Spain is suspending the use of the AstraZeneca vaccine for at least a fortnight, the health minister said Monday, the latest European country to do so over blood clot fears.
“We have decided to temporarily suspend (use of the AstraZeneca vaccine) as a precaution for at least the next two weeks,” Health Minister Carolina Darias told reporters just hours after Germany, France and Italy announced similar moves.
She said the decision would remain in place until the European Medicines Agency (EMA) “analyses the recent incidences of blood clots, notably over the weekend”.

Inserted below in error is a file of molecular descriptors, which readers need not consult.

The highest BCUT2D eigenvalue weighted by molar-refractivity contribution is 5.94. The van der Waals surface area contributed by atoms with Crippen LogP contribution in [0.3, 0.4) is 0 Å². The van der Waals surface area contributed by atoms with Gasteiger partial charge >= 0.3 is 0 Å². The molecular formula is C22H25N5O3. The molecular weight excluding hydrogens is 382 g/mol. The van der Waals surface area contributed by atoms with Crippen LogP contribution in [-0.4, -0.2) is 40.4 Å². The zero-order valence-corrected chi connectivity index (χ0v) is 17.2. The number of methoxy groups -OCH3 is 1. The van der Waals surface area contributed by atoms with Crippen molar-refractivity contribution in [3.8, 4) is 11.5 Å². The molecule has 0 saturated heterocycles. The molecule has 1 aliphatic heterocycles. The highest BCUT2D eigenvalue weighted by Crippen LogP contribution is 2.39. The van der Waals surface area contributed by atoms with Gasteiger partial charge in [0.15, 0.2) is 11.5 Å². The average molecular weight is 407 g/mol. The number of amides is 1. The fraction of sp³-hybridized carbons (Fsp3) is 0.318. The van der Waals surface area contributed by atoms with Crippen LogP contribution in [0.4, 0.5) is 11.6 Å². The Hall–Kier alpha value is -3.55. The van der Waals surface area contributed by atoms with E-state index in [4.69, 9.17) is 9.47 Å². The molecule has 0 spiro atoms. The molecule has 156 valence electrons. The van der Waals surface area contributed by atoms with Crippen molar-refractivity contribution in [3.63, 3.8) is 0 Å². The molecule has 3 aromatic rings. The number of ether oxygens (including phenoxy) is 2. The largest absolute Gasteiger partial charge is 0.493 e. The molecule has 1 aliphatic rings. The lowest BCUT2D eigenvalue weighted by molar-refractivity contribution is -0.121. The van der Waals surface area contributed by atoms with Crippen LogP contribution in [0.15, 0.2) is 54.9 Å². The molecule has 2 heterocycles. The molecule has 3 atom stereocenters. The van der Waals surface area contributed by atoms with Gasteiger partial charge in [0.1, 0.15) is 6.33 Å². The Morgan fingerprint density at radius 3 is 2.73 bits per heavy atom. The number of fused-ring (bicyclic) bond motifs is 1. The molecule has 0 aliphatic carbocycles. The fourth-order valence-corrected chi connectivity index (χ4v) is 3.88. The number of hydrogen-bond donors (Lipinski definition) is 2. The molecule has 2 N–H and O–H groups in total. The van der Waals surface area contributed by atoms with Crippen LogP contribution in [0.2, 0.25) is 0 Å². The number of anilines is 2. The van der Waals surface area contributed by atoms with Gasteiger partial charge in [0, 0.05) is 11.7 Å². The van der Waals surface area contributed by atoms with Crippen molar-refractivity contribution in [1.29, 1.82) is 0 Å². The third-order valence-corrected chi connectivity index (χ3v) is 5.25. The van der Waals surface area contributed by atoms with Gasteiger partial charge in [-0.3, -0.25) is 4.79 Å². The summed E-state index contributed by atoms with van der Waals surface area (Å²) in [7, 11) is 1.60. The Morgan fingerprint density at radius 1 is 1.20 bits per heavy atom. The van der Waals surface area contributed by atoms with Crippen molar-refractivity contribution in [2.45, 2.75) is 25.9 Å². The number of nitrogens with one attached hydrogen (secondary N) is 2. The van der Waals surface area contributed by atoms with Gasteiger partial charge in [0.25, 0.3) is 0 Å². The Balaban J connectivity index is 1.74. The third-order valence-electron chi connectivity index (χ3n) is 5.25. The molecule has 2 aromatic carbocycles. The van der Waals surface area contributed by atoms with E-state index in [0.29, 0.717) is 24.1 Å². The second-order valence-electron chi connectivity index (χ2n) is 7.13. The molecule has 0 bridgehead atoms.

On Friday, at least five Spanish regions had said they were suspending use of a suspect batch of the vaccine as a precautionary measure.
The Amsterdam-based regulator has said it believes the British-Swedish vaccine is safe to use but will hold a special meeting on Thursday to decide on “further actions” over the jab.
Earlier on Monday, Marco Cavaleri, head of EMA’s vaccines strategy, said the agency was “scrutinising all the data, particularly the fatal cases that have been reported”.
The EMA said the suspected side effects included blood clots, and in some cases “unusual features” such as low numbers of platelets — blood cells that aid clotting.
But it said such side effects had only occurred in “a very small number of people who received the vaccine.